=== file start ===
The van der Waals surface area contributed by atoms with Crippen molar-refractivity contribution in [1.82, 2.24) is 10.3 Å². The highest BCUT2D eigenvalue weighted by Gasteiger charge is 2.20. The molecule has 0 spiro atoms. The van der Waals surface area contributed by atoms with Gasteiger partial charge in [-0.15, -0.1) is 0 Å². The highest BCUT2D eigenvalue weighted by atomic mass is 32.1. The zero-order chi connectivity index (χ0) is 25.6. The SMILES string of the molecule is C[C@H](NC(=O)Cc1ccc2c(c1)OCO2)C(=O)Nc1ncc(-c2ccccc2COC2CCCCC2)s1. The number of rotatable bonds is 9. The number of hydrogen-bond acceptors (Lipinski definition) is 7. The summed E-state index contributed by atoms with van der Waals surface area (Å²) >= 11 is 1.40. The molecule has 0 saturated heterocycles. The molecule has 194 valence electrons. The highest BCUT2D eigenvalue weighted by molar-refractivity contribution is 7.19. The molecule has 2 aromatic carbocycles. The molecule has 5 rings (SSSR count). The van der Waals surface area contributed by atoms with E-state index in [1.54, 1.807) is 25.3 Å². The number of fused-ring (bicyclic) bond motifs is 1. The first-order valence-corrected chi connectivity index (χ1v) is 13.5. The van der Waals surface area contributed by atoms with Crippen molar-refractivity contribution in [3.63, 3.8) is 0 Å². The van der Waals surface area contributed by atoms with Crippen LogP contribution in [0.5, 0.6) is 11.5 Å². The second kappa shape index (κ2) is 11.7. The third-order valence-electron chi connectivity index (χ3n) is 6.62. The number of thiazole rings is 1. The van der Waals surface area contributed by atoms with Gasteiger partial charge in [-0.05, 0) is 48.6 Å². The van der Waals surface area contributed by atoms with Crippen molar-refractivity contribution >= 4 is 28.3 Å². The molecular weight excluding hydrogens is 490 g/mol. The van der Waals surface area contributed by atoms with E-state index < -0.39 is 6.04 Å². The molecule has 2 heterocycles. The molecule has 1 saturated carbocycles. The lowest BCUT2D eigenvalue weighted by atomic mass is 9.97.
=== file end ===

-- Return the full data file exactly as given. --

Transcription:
The van der Waals surface area contributed by atoms with Crippen molar-refractivity contribution in [1.82, 2.24) is 10.3 Å². The highest BCUT2D eigenvalue weighted by Gasteiger charge is 2.20. The molecule has 0 spiro atoms. The van der Waals surface area contributed by atoms with Gasteiger partial charge in [-0.15, -0.1) is 0 Å². The highest BCUT2D eigenvalue weighted by atomic mass is 32.1. The zero-order chi connectivity index (χ0) is 25.6. The SMILES string of the molecule is C[C@H](NC(=O)Cc1ccc2c(c1)OCO2)C(=O)Nc1ncc(-c2ccccc2COC2CCCCC2)s1. The number of rotatable bonds is 9. The number of hydrogen-bond acceptors (Lipinski definition) is 7. The summed E-state index contributed by atoms with van der Waals surface area (Å²) >= 11 is 1.40. The molecule has 0 saturated heterocycles. The molecule has 194 valence electrons. The highest BCUT2D eigenvalue weighted by molar-refractivity contribution is 7.19. The molecule has 2 aromatic carbocycles. The molecule has 5 rings (SSSR count). The van der Waals surface area contributed by atoms with E-state index in [1.54, 1.807) is 25.3 Å². The number of fused-ring (bicyclic) bond motifs is 1. The first-order valence-corrected chi connectivity index (χ1v) is 13.5. The van der Waals surface area contributed by atoms with Crippen molar-refractivity contribution in [3.63, 3.8) is 0 Å². The van der Waals surface area contributed by atoms with Crippen LogP contribution in [0.5, 0.6) is 11.5 Å². The second kappa shape index (κ2) is 11.7. The third-order valence-electron chi connectivity index (χ3n) is 6.62. The number of thiazole rings is 1. The van der Waals surface area contributed by atoms with Gasteiger partial charge in [-0.05, 0) is 48.6 Å². The van der Waals surface area contributed by atoms with Crippen molar-refractivity contribution >= 4 is 28.3 Å². The molecular weight excluding hydrogens is 490 g/mol. The van der Waals surface area contributed by atoms with E-state index < -0.39 is 6.04 Å². The molecule has 2 heterocycles. The molecule has 1 saturated carbocycles. The lowest BCUT2D eigenvalue weighted by atomic mass is 9.97.